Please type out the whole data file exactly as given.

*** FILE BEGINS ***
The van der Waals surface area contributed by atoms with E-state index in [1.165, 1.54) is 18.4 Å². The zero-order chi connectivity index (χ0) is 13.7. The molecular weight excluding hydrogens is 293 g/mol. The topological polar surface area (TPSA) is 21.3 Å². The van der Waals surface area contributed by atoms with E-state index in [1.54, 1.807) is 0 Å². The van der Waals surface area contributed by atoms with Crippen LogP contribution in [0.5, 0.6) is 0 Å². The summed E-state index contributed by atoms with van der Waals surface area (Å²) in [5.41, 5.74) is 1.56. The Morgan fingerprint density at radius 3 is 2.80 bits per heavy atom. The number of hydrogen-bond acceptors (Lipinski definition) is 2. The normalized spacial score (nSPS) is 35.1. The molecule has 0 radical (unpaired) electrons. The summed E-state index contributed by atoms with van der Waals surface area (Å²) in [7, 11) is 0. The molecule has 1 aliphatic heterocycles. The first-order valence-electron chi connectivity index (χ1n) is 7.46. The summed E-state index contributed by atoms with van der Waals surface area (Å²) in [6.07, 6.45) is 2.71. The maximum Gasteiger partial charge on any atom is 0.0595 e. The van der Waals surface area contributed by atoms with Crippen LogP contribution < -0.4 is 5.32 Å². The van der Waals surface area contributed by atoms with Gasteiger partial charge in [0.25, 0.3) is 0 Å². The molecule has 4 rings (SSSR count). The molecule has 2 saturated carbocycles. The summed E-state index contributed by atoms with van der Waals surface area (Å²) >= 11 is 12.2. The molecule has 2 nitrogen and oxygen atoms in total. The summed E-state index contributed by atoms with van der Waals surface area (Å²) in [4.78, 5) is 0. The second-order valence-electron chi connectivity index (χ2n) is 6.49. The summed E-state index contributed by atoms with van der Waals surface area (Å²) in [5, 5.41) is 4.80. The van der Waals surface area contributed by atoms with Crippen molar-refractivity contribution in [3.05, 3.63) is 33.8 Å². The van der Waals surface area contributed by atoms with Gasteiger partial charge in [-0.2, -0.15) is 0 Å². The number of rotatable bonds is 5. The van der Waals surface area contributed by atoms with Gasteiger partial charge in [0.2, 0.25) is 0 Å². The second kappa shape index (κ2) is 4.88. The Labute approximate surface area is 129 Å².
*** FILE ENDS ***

The van der Waals surface area contributed by atoms with E-state index in [1.165, 1.54) is 18.4 Å². The zero-order chi connectivity index (χ0) is 13.7. The molecular weight excluding hydrogens is 293 g/mol. The topological polar surface area (TPSA) is 21.3 Å². The van der Waals surface area contributed by atoms with E-state index in [1.54, 1.807) is 0 Å². The van der Waals surface area contributed by atoms with Crippen LogP contribution in [0.5, 0.6) is 0 Å². The summed E-state index contributed by atoms with van der Waals surface area (Å²) in [5.41, 5.74) is 1.56. The Morgan fingerprint density at radius 3 is 2.80 bits per heavy atom. The number of hydrogen-bond acceptors (Lipinski definition) is 2. The normalized spacial score (nSPS) is 35.1. The molecule has 0 radical (unpaired) electrons. The summed E-state index contributed by atoms with van der Waals surface area (Å²) in [7, 11) is 0. The molecule has 1 aliphatic heterocycles. The first-order valence-electron chi connectivity index (χ1n) is 7.46. The summed E-state index contributed by atoms with van der Waals surface area (Å²) in [6.07, 6.45) is 2.71. The maximum Gasteiger partial charge on any atom is 0.0595 e. The van der Waals surface area contributed by atoms with Crippen LogP contribution < -0.4 is 5.32 Å². The van der Waals surface area contributed by atoms with Gasteiger partial charge in [0.25, 0.3) is 0 Å². The molecule has 4 rings (SSSR count). The molecule has 2 saturated carbocycles. The summed E-state index contributed by atoms with van der Waals surface area (Å²) >= 11 is 12.2. The molecule has 2 nitrogen and oxygen atoms in total. The summed E-state index contributed by atoms with van der Waals surface area (Å²) in [4.78, 5) is 0. The second-order valence-electron chi connectivity index (χ2n) is 6.49. The summed E-state index contributed by atoms with van der Waals surface area (Å²) in [5, 5.41) is 4.80. The van der Waals surface area contributed by atoms with Crippen molar-refractivity contribution in [3.05, 3.63) is 33.8 Å². The van der Waals surface area contributed by atoms with Gasteiger partial charge in [-0.2, -0.15) is 0 Å². The number of rotatable bonds is 5. The van der Waals surface area contributed by atoms with Gasteiger partial charge in [0.2, 0.25) is 0 Å². The second kappa shape index (κ2) is 4.88. The Labute approximate surface area is 129 Å².